Chronograph watch: The OMEGA Speedmaster, which has been in space

The Omega Speedmaster was the watch that witnessed the first moon landing in human history.

The first page in OMEGA's history began in 1848, when watchmaker Louis Brandt opened a watch workshop in La Chaux-de-Fonds, Switzerland.

About 150 years have passed since then.

They have released many masterpieces into the world, such as the Constellation and Seamaster.

Among all the OMEGA watches, I think most people would say this is the one that represents them the most.

The watch was created in 1957.

And then, in 1969, mankind landed on the moon for the first time.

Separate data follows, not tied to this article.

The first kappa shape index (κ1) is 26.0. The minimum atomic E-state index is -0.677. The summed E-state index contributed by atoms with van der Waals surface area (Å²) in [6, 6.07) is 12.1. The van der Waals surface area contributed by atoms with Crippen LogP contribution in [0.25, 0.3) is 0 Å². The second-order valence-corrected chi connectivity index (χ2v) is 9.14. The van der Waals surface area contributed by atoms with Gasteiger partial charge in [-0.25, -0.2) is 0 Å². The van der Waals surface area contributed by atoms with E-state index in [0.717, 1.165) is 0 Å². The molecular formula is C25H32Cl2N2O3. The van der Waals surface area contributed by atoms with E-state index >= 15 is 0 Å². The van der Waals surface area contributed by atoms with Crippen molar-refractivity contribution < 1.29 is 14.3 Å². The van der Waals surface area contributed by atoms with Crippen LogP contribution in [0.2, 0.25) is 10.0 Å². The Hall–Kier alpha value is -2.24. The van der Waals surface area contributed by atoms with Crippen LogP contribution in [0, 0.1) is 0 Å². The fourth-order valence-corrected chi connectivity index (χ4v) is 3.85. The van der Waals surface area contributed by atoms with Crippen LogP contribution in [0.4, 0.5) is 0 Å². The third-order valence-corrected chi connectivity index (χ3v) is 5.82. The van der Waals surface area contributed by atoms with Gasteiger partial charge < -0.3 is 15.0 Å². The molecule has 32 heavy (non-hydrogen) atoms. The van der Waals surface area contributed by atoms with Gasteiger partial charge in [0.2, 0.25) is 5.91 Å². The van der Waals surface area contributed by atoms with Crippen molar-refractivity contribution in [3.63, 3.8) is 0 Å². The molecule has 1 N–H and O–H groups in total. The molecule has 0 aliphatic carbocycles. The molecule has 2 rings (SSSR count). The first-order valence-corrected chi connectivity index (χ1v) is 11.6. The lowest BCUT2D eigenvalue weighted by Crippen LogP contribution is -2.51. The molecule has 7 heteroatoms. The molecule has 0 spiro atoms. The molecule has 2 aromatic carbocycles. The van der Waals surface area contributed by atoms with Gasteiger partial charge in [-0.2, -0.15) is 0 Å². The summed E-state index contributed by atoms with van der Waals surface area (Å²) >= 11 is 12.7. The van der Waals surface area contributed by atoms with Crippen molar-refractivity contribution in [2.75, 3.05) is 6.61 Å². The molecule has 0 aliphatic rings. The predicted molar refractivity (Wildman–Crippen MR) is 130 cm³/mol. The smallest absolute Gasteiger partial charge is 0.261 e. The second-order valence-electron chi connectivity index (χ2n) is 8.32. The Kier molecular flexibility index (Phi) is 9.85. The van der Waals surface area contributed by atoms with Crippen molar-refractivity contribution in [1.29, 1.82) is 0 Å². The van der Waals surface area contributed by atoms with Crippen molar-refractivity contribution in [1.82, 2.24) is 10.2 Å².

This was the clock that was ticking right beside us at that most precious and dramatic moment in the world.

That was the Speedmaster.

The Omega Speedmaster chronograph that went into space

July 20, 1969.

Apollo 11 successfully landed on the moon.

At that moment, Armstrong said, "That's one small step for man, one giant leap for mankind," and people all over the world were thrilled.

And the OMEGA Speedmaster was there to watch over this historic achievement.

But why did NASA choose the Speedmaster to partner with mankind's first moon landing?

There's an interesting story behind why NASA chose the Speedmaster as their official watch.

At that time, NASA staff were walking around the city of Houston in the United States looking for watches to equip their astronauts with, and they purchased some of the watches.

Every watch you purchase is sent for testing.